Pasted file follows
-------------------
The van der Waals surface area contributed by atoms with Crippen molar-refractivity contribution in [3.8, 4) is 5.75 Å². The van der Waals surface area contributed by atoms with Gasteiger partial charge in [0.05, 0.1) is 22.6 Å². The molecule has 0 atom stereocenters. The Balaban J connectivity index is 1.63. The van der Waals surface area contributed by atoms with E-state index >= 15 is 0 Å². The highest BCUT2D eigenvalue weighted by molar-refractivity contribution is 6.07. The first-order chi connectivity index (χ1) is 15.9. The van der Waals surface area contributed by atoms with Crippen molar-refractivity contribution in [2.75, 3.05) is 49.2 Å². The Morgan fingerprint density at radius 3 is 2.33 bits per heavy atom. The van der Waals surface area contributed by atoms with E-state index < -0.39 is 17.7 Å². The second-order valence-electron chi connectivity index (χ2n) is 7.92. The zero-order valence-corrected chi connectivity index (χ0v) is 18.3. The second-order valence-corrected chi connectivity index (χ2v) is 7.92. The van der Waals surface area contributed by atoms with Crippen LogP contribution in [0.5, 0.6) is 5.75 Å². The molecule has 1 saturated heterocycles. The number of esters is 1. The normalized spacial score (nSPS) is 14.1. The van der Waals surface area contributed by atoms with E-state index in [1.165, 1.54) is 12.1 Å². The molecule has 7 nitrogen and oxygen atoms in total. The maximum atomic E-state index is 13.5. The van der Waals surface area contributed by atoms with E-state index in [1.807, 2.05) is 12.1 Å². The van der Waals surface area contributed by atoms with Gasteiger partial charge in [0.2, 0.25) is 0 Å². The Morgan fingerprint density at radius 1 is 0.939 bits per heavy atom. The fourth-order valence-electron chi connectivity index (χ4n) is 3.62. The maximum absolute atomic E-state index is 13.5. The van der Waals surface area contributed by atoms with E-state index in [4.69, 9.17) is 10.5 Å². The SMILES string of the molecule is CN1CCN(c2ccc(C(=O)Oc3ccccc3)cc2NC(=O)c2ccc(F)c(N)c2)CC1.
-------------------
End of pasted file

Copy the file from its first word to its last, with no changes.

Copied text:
The van der Waals surface area contributed by atoms with Crippen molar-refractivity contribution in [3.8, 4) is 5.75 Å². The van der Waals surface area contributed by atoms with Gasteiger partial charge in [0.05, 0.1) is 22.6 Å². The molecule has 0 atom stereocenters. The Balaban J connectivity index is 1.63. The van der Waals surface area contributed by atoms with E-state index >= 15 is 0 Å². The highest BCUT2D eigenvalue weighted by molar-refractivity contribution is 6.07. The first-order chi connectivity index (χ1) is 15.9. The van der Waals surface area contributed by atoms with Crippen molar-refractivity contribution in [2.75, 3.05) is 49.2 Å². The Morgan fingerprint density at radius 3 is 2.33 bits per heavy atom. The van der Waals surface area contributed by atoms with E-state index < -0.39 is 17.7 Å². The second-order valence-electron chi connectivity index (χ2n) is 7.92. The zero-order valence-corrected chi connectivity index (χ0v) is 18.3. The second-order valence-corrected chi connectivity index (χ2v) is 7.92. The van der Waals surface area contributed by atoms with Crippen LogP contribution in [0.5, 0.6) is 5.75 Å². The molecule has 1 saturated heterocycles. The number of esters is 1. The normalized spacial score (nSPS) is 14.1. The van der Waals surface area contributed by atoms with E-state index in [1.165, 1.54) is 12.1 Å². The molecule has 7 nitrogen and oxygen atoms in total. The maximum atomic E-state index is 13.5. The van der Waals surface area contributed by atoms with E-state index in [1.807, 2.05) is 12.1 Å². The van der Waals surface area contributed by atoms with Gasteiger partial charge in [0.2, 0.25) is 0 Å². The Morgan fingerprint density at radius 1 is 0.939 bits per heavy atom. The fourth-order valence-electron chi connectivity index (χ4n) is 3.62. The maximum absolute atomic E-state index is 13.5. The van der Waals surface area contributed by atoms with E-state index in [4.69, 9.17) is 10.5 Å². The SMILES string of the molecule is CN1CCN(c2ccc(C(=O)Oc3ccccc3)cc2NC(=O)c2ccc(F)c(N)c2)CC1.